And so, Nicodemus sat there on the roof, the mid-morning sun starting to warm the air as the city below slowly began to stir and reflected back on all that had happened…
Both he and Joseph were respected members of the Council or Sanhedrin in Jerusalem. Presided over by the High Priest Caiaphas, the Council met daily to decide matters of the faith and to take up cases brought before them in order to adjudicate fairly and govern life in the city in keeping with Temple Law and Roman rule.
And it was just last week that the matter of the Prophet Jesus from Galilee had come to the Council’s attention. Both Nicodemus and Joseph knew of the work and teachings of the young Rabbi, however it was Joseph who had first decided to secretly follow after him. Early on he became convinced that this man Jesus truly had the power of Almighty God resting upon him, and he tried several times to get his roommate Nicodemus to go and see for himself, telling him that Jesus was definitely one to watch, and also that perhaps this particular Rabbi was much more than anyone thought he was.
And so it was that Nicodemus himself went out one night after dark, seeking out the teacher in the house where he was staying with his disciples. He never would have found it were it not for Joseph’s careful instructions, as Jesus was truly only known by those decidedly unlike any others in the Sanhedrin.
Sitting down across from him and talking with Jesus long into the night, Nicodemus was both challenged and intrigued by the words of Jesus as he spoke of being ‘born again of the Spirit’ and of the Spirit of God being ‘like the wind that blows wherever it wishes’. And as Nicodemus left the house very much later that night, he knew he had been in the presence of something far greater than himself, but was not as sure as his friend Joseph that indeed Jesus was the long awaited Messiah.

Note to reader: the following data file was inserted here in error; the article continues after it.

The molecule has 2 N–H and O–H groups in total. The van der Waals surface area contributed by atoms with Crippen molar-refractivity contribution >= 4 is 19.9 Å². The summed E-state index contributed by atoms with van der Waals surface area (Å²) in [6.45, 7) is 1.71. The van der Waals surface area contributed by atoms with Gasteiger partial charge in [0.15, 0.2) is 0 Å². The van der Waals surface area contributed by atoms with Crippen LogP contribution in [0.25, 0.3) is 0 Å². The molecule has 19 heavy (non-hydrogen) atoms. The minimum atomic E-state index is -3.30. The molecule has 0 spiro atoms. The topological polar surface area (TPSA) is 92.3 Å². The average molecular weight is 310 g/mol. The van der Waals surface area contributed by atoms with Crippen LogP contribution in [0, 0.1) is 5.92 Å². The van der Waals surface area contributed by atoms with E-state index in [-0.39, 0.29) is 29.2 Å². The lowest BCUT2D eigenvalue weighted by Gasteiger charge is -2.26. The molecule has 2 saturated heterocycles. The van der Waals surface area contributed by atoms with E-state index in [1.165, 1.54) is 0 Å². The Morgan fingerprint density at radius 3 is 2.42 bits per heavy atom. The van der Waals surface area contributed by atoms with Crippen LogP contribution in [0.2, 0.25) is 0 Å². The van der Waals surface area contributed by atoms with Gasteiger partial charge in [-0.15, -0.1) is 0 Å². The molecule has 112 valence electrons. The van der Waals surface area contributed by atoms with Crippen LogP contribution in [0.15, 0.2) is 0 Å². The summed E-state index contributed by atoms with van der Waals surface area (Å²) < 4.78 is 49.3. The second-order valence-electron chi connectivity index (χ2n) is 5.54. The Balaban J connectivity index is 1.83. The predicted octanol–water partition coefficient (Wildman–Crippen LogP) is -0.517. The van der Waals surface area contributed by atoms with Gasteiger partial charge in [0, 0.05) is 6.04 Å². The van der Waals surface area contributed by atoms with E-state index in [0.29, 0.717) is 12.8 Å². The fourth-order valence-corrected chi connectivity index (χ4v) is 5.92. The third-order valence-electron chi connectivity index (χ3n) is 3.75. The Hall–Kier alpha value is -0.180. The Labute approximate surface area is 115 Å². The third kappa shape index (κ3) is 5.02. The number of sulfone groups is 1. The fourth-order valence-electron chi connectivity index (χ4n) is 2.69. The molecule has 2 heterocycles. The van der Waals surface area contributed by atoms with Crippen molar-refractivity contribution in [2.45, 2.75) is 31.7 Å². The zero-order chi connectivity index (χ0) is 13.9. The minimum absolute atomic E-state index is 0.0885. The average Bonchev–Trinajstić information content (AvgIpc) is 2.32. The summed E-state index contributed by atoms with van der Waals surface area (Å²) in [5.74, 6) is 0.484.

So when the Sanhedrin gathered earlier in the week and the topic of Jesus came up, it was not Nicodemus who spoke up, but rather Joseph who directly challenged Caiaphas, saying that he felt the direction they seemed to be heading towards in condemning this man was not something he could agree to at all, in fact on a trial vote against Jesus he announced that he just could not give his assent. Caiaphas however had the last word before they all departed saying, ‘If we let him go on like this, everyone will believe in him, and then the Romans will come and destroy both our holy place and our nation!’
After a week or so however of Jesus teaching throughout Jerusalem, the voices for and against his ministry grew into a much louder chorus, forcing the Sanhedrin to bring up the topic of silencing the radical upstart one more time. This time however, it was Nicodemus who felt compelled to speak up in Jesus’ defense. All during the meeting the Chief Priest had brought in witnesses to speak against Jesus but their stories just did not align or make sense. Desperately Caiaphas and his cohorts sought to find a rationale to condemn the teachings and works of the young Rabbi, putting together a litany of false and trumped up charges.
And it was at that point that Nicodemus reminded them that according to the Law, a person must be heard before the Council before he could be judged. ‘What if’, he asked, ‘what if this man actually is the Messiah?’ At that, Nicodemus was roundly ridiculed by the other members of the Sanhedrin who mockingly told him that ‘no prophet would ever come out of Galilee’.
Angry at being challenged this way by Nicodemus, the High Priest disclosed that a plan was already in place to seek out and arrest Jesus in order to put him on trial. Noting that a ‘close follower’ of the teacher had agreed to betray him, Caiaphas told the Council that a regimen of the Temple Guard was consigned to carry out the plan that very night. Beginning to protest once more, Nicodemus was told to be quiet for the matter was settled.
Looking sadly over at his friend Joseph, Nicodemus gathered his things and filed out along with the rest. And then, just as at the last meeting on the matter, Caiaphas felt compelled to have the last word. Clearly and carefully so as not to be misunderstood by anyone he stated, ‘It is not enough that he blasphemes the faith! For the Romans will not intervene in matters of Jewish Law and we are not permitted to put anyone to death! We must make the case, and convincingly so, that this man Jesus is proclaiming himself to be the Messiah. Everyone knows that by this, Jesus is indicating that the return to Davidic kingship will take place by his hand. This is an act of sedition against Rome and for that they will have to find him guilty and execute him’. The mood was somber as the Sanhedrin quietly filed out, all but two convinced that Jesus had to be stopped, and stopped very soon.